What Ship Is That? The Corvette, Cutter & Dhow
As a supplier of chandling services to the maritime trade along the South African coastline, the Link team has a keen interest in pretty much anything to do with ships. As such, we’ve been sharing some fun and interesting info on historical ships over the last few months. The last installment featured the Clipper, Cog, and Collier. Today we journey onwards into the fascinating world of historical shipping by taking a look at the zippy Corvette, the super-serious Cutter, and the exotic Dhow.
The Corvette – The Tiny Zipper
The Corvette was a small, lightly-armed warship that was easy to maneuver. During the Golden Age of Sail, it numbered among many kinds of smaller warships that were used mainly for patrolling coastlines, assisting in minor wars and playing a supporting role to larger fleets. The British Navy referred to a similar type of ship in their line-up as ‘sloops’.
DID YOU KNOW? Life aboard a 17th-century naval ship wasn’t fun and games. The pay was less than you would get on a merchant ship, seamen were often cold and wet, and their diet caused malnutrition, leading to illnesses like scurvy. However, when they captured enemy vessels, they would sometimes share in the prize money – so that’s something.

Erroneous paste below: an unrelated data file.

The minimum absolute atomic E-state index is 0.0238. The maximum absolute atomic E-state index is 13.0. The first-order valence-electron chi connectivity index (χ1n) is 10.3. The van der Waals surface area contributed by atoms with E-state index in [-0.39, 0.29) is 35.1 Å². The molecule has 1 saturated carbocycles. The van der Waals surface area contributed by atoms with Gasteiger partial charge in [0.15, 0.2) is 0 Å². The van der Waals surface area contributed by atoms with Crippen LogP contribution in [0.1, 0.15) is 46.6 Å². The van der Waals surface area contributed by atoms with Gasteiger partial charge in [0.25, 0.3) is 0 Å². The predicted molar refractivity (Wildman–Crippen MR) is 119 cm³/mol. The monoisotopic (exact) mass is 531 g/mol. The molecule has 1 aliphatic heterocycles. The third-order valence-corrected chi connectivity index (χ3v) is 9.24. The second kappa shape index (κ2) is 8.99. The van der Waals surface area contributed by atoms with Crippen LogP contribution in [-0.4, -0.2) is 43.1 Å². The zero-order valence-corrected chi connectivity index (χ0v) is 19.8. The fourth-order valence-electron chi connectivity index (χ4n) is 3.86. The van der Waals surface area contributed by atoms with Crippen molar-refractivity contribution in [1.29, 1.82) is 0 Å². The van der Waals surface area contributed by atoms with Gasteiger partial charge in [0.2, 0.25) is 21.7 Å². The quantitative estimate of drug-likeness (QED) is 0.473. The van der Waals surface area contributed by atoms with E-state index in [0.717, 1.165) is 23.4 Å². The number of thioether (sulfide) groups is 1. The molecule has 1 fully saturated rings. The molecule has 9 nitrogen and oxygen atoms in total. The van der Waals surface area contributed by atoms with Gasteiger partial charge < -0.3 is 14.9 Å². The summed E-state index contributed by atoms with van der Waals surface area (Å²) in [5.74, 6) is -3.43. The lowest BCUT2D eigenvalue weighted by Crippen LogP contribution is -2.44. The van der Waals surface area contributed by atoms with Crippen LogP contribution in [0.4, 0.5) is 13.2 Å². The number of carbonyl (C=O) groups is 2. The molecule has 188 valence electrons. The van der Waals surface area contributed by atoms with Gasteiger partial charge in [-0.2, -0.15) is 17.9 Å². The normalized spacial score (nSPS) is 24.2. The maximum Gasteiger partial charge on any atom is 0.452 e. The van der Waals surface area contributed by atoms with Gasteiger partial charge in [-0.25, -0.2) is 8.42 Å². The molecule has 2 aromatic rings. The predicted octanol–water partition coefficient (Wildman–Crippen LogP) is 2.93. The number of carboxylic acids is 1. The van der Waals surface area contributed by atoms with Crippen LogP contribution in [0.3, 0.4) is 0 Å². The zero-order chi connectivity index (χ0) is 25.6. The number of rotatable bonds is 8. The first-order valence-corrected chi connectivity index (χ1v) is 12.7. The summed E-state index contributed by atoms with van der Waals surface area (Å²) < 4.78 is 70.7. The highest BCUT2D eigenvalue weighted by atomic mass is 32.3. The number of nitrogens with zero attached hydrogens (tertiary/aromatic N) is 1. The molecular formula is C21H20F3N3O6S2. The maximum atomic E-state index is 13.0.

The Cutter – The Paddy Wagon of the Sea
The Cutter was mainly used by maritime law enforcement and by government agencies to enforce customs law. It was small, single-masted with a bowsprit and two or more headsails. The mast was typically set further back than that of a Corvette or Sloop.
DID YOU KNOW? Maritime law can be very interesting. For instance, when a shipwreck is discovered the ‘law of finds’ applies. This states that if a vessel has been underwater for a number of years, during which time its legal owners had not actively been trying to retrieve its cargo, the discoverer of the wreck is entitled to the full value of the goods recovered off said ship. So finders-keepers essentially.
The Dhow – The Indian Marvel
The Dhow might be associated with Arab traders, but it’s very much an Indian boat constructed from wood from the forests of India. Smaller dhows carried up to 12 sailors, while its larger counterparts could carry up to 30. It was primarily used along the coastlines of East Africa, Indian and the Arabian Peninsula.
DID YOU KNOW? No pictures remain of early dhows. What we do know of these vessels has been surmised at the hand of Greek and Roman historians who mentioned it in their records.
Check back soon for Part Ten that will delve into the intricacies of the Dinghy, Dory & Drakkar respectively.